From Sicily to Sardinia

July 10 to 13, 2021

In April we got the chance for a Covid-19 vaccination here in Sicily. It was quite a surprise during breakfast on a Sunday morning. There was chatter in the marina that the major hospital in Ragusa was having an ‘Open Vaccination’ day. Meaning anyone could come and get vaccinated. The vaccination type concerned us. Which manufacturer would we get? Regardless, we went to the hospital straightaway and despite our language barrier cleared all the hurdles. The regional authorities of Sicily and Italy pushed hard for a high vaccination rate and were so kind to vaccinate also non residents like us (for free!).

We waited three months in Marina di Ragusa for our second shot, scheduled for early July. The city of Ragusa had established a vaccination center in an unused Basketball Court. Luckily this time, we could choose and got the Pfizer vaccination

In the good days, before Covid-19, this was a basketball court
Waiting in 35° heat inside the Basketball Court for our vaccination. No Air condition.

The last days before departure and still some repairs left.

Damaged 14mm Shroud near mast top. Was accidentally sheared twice during production. Requires replacement. We were lucky it held up so long. Was a long process to get it replaced.

Misaligned mainsail mast track high up in the mast. Not a straightforward repair as the drill holes were not centered. This defect destroyed many batten cars 🙁

Standard Reefing set-up chafes and damages the luff of the mainsail. Installed very different setup for all three reefs. Works much better now.

Our rudder wheels are hard to turn. One of the rudder cable guide wheels is not moving freely. We have a clue now which one it is. (Not this one). These wheels are hard to access behind walls in cramped locations. Will work on this in Carloforte

Weight and Balance.
Our Nautitech has large usable storage spaces forward in the bows. It became natural to store things there until we found the boat had become nose heavy. Not good for sailing performance. We had to move a lot of weight aft. Our second anchor, chains, heavy ropes, tools and more. Distributing the lot in the bilges was not as straight forward as it sounds. Every bilge segment has sensitive stuff installed. Thruhulls, depth-sounder sensors etc.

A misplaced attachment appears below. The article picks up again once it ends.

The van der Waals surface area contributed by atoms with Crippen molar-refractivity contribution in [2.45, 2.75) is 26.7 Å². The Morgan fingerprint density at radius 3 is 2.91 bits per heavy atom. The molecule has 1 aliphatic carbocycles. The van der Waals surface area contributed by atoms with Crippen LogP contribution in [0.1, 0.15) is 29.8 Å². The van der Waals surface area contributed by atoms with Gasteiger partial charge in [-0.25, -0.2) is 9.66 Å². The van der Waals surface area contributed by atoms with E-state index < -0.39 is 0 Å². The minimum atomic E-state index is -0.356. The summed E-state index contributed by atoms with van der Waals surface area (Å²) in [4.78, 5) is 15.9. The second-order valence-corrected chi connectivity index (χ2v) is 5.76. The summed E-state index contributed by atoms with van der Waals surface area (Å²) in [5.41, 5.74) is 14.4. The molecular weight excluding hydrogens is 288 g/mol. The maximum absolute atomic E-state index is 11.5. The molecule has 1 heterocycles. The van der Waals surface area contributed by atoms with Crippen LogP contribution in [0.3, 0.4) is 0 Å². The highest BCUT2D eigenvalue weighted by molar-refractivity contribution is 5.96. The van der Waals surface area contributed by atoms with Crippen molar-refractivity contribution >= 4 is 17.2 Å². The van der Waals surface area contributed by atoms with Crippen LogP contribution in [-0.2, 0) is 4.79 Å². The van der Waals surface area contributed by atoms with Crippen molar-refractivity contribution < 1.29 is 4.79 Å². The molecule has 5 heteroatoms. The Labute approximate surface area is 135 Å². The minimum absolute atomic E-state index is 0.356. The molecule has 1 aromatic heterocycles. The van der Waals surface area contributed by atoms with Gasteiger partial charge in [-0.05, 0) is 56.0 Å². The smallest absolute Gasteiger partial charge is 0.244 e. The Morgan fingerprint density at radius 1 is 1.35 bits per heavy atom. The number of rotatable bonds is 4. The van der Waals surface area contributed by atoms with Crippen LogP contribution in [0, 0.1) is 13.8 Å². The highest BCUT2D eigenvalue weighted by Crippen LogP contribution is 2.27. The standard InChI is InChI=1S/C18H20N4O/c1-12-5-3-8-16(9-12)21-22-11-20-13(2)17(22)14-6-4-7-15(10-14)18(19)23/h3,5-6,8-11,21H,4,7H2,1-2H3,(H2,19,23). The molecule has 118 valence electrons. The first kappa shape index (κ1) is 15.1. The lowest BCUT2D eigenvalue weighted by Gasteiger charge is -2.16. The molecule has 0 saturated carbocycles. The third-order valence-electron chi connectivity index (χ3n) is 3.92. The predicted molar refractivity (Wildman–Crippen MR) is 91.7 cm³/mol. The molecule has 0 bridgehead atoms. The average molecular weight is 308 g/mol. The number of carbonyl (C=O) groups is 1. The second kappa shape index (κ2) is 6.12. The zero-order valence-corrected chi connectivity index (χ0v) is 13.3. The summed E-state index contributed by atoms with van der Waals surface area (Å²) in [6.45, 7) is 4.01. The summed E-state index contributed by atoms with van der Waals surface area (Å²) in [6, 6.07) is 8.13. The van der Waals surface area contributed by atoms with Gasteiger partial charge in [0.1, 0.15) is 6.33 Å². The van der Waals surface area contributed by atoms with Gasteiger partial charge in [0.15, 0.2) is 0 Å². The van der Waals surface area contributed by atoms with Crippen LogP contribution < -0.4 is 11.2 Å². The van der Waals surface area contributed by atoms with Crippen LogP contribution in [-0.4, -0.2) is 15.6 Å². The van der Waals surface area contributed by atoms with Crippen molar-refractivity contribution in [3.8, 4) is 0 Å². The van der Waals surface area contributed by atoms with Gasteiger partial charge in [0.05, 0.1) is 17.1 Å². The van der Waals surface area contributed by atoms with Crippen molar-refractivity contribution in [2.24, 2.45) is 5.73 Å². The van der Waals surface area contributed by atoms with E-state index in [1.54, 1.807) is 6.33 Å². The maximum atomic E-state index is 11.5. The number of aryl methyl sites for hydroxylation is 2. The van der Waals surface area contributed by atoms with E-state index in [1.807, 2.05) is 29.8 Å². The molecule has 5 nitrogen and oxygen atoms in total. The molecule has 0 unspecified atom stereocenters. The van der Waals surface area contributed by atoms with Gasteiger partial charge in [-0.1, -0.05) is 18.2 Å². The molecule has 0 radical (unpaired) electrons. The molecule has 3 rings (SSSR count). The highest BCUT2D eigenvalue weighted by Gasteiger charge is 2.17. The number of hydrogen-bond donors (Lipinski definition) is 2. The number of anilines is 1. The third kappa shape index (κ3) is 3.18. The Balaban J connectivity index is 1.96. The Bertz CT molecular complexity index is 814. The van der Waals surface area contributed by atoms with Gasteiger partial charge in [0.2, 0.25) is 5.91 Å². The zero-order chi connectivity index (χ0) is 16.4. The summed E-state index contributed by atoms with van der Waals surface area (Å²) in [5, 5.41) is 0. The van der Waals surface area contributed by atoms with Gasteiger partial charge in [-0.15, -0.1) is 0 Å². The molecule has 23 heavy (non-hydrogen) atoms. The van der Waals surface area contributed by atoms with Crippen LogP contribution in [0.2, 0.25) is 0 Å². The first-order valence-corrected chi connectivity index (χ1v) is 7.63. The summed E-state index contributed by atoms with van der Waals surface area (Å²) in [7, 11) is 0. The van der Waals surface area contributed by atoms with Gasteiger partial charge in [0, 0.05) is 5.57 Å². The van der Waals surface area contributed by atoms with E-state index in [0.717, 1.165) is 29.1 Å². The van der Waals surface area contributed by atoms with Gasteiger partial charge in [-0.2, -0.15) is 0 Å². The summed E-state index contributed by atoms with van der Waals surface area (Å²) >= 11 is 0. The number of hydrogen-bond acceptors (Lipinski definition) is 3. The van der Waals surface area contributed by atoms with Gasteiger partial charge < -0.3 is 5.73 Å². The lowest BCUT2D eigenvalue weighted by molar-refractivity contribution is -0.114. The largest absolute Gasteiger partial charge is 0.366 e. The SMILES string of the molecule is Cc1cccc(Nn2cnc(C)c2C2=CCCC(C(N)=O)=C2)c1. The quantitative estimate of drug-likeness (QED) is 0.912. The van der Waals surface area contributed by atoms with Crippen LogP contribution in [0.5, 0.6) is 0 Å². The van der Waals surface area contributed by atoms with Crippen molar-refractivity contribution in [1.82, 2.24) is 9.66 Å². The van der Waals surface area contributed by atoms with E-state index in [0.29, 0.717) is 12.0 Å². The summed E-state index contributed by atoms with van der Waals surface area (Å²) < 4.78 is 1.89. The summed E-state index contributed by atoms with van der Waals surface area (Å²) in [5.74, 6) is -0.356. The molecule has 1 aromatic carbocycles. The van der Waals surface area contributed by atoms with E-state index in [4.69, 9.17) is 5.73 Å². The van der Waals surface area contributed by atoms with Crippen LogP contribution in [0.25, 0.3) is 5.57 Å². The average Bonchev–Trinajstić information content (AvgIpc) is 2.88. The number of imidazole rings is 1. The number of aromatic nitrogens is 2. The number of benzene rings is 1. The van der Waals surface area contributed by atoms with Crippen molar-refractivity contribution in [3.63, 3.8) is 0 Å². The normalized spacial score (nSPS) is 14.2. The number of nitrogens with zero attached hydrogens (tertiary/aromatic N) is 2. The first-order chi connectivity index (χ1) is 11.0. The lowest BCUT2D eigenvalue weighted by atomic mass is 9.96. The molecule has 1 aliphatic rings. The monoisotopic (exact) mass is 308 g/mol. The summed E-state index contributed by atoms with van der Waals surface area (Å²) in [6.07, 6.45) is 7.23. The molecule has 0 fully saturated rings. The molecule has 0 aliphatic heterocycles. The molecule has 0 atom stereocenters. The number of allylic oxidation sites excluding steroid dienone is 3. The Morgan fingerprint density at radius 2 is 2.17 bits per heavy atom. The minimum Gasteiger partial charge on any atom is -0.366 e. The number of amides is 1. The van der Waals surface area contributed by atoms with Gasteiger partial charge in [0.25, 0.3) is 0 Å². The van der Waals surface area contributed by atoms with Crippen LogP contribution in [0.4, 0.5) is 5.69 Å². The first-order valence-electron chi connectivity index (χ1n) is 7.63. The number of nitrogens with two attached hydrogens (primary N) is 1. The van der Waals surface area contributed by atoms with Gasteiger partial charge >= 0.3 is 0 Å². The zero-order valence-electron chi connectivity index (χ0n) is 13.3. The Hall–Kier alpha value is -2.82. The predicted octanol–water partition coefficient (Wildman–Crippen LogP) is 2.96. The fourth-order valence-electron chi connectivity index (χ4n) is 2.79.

Extricating all the heavy stuff and moving it to their new locations on the boat was exhausting in the hot and humid weather. In the end we got it all done plus ticked off all the to-do items on our seaworthiness task list.

Saturday July 10
we checked out of the marina and said good bye to the marina staff.

At 12:25 we cast off the lines for our destination Carloforte. We have 3 nights at sea ahead of us. For whatever reasons nights on sea always count more than the days. Probably a little bit because of the sleep deprivation, but nights sometimes generate uncomfortable feelings. Especially dark nights with no moon and clouds. Those nights can be eery.

Our planned route from Sicily to Sardinia

The Weather looks good. 

Heading west from Sicily in summertime is a compromise between sailing and motoring. Like all sailors we don’t like sailing long stretches upwind. We chose an upwind leg close along the southern shores of Sicily followed 36 hours later with the crossing from Sicily to Sardinia. The forecast had a light southerly wind position for a nice beam reach to Sardinia (Stop dreaming captain!!). In reality we had the upwind sail which was actually quite nice followed by variable and calm winds.

Back to the start. It is hot on the water. We keep the AC running until late night. Makes the cabin feel like a luxury hotel foyer. You come inside from the heat and a wonderful cool chill surrounds you.